The IDF on Tuesday afternoon temporarily declared a region in the north-east of the Golan Heights near the border with Syria as a "closed military territory," but just a short time later cancelled the closed zone opening it back up to the public.
The order had blocked access for citizens who do not live in the region, so as to allow IDF forces to freely move in routes adjacent to the border.
"The IDF is closely following the developments in the fighting in Syria and on the Golan Heights border," the IDF released in a statement.
It added that the army "is working to preserve the security in the area."
Despite the statement focusing on Syrian fighting, the security services stressed that the closure of the area is meant to prevent gatherings of Israelis adjacent to the border barrier which would interfere with ongoing routine IDF activities, and stated that the move was not directly taken as a countermeasure to the fighting in Syria.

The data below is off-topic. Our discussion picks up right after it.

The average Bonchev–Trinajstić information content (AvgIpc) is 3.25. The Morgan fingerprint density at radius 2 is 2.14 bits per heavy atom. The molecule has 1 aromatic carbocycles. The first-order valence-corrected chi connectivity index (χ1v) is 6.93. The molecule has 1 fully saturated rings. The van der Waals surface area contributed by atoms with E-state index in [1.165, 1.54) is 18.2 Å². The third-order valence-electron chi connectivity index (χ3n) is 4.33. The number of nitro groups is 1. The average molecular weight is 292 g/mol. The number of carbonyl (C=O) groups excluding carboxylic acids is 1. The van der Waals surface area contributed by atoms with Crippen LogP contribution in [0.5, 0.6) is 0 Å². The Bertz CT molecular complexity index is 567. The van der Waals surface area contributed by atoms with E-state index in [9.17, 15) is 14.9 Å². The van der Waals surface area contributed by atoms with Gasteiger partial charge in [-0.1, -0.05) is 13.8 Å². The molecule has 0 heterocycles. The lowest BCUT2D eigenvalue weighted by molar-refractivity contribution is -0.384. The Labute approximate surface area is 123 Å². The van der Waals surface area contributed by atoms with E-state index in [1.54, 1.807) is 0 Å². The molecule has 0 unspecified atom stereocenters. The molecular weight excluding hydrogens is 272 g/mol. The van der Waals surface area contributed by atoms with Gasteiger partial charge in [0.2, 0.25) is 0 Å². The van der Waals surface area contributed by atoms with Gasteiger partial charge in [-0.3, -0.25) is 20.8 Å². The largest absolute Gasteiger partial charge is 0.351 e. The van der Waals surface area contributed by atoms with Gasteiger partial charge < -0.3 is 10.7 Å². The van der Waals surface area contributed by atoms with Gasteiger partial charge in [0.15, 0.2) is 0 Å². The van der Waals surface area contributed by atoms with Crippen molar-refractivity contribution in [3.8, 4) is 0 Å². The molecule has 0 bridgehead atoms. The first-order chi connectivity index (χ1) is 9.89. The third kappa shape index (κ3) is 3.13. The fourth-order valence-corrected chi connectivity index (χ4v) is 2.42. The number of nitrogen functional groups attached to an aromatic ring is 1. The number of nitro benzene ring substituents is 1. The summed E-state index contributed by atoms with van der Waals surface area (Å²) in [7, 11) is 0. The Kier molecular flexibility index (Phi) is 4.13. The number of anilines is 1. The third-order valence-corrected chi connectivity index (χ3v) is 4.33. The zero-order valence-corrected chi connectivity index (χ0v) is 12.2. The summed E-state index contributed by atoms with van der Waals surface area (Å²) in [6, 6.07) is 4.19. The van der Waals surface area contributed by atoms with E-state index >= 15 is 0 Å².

There have been numerous instances of "spillover" of mortar shells and machine gun fire as rebel forces, regime forces and Islamic State (ISIS) duke it out over the border in the Syrian side of the Golan.
In April, Iranian officials reportedly told the visiting Syrian defense minister to heighten tensions against Israel and open a war front on the Golan Heights, in a bid to further spread the regional influence of the Shi'ite Islamic regime. The call was followed by several more "spillover" incidents.
Experts have revealed Iran is spending $35 billion a year to prop up Syrian President Bashar al-Assad's regime, and is likewise deploying thousands of its troops in the country.
The reason for this is that Iran needs to maintain a route of access through Syria to the Mediterranean by which it can supply weapons to Hezbollah and strengthen its growing regional influence.